in addition to can get a delivery receipt. so when i send something to someone i really want to know if they got it and read it, i add a delivery receipt request AND a read receipt request. the delivery receipt is system generated and doesn't involve the recipient so you will at least know if it got delivered to their account. i don't know if it means it went to their inbox or their trash though ;-)
    the read receipt is tricky because, at least in outlook 2010, the recipient has the option of not responding to the read receipt request. so they can read it and you still won't know. hope that helped a little bit.

  5. Kannon Y
    May 14, 2012 at 4:23 am

    An ex-boss of mine used an online service that tracked whether or not her e-mails had been read by clients.

    She explained that there was something from the service (I'm not sure which service she used, but it was paid) that she embedded within the text of her e-mails. I assume this was an image of some kind that was hosted on another website's servers. Clicking on the link informed the service of who clicked on the link (because the link contained info on the receiver of the e-mail).

    I checked online and found a service called "Spypig" (but can't confirm whether or not my boss used this service). It appears to be the service described, but it's not certain.

    Just a warning - it may be slightly unethical to secretly check on whether or not someone has read an e-mail, since it's done without their consent. In my opinion, the read receipt request is the most ethical means of accomplishing your task. Anyway, good luck!

    • Nouri Alnahawi
      May 14, 2012 at 11:12 am

      Thanks a lot :)

      • Altaf
        September 18, 2012 at 6:15 am

        I just moved all my work from Win XP to Win 7 and using Outlook 2010 for emails. Since I did set up of my email accounts, outlook 2010 start send bunch of messages with subject "NOT READ".

        I will highly appreciate if you can give me a solution of this problem.

        Hong Kong

  6. Oron
    May 12, 2012 at 10:29 pm

    While institutional systems are often configured to provide read receipts (certainly Exchange based systems are), most private email systems are not.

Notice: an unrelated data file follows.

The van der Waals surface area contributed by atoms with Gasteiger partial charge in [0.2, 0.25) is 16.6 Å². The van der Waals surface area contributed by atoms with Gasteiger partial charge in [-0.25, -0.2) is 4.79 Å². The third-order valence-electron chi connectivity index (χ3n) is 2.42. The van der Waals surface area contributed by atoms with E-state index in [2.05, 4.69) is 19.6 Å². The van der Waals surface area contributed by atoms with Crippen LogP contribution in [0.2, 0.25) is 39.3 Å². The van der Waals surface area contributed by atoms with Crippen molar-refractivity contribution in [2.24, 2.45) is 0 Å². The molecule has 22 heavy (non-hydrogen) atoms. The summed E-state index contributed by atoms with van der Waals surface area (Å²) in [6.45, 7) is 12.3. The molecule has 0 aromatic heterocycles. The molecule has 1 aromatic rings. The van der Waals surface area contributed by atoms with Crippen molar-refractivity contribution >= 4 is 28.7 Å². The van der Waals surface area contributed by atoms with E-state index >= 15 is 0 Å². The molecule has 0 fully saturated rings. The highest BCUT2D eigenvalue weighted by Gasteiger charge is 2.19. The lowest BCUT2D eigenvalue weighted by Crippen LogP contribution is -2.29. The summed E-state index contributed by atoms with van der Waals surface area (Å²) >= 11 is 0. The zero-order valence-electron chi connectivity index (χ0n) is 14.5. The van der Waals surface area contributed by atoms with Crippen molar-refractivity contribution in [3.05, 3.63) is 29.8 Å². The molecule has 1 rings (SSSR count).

Even if a system provides read receipt, it's not a fullproof system, as any displaying of the message (e.g. having it displayed in the preview panel) will trigger the sending of the read receipt and does not mean that the person saw, let alone read, your message.
    Finally, some people think it is intrusive to "snoop" on their reading habits, which you should take into consideration.

    • Nouri Alnahawi
      May 12, 2012 at 11:02 pm

      Well I needed to check it with Yahoo mail, so it probably won't work, based on your info. But don't worry, I'm not gonna snoop around on anyone ;)

  7. Bruce Epper
    May 12, 2012 at 10:04 pm

    The easiest way is to send mails requesting a read receipt. If the recipient's client is configured to honor read requests, it will send an email to you stating your email has been read. Now, this can be misleading because the recipient's email client may not honor the request. It is also possible you will get a read receipt even if it wasn't actually read as the client assumes that if it was opened - even in a preview pane - that the mail was read which may not be the case.

    As far as knowing if it goes into spam or if it is blocked, you are out of luck.

    • Nouri Alnahawi
      May 12, 2012 at 10:29 pm

      Thanks a ton :) I hope this works.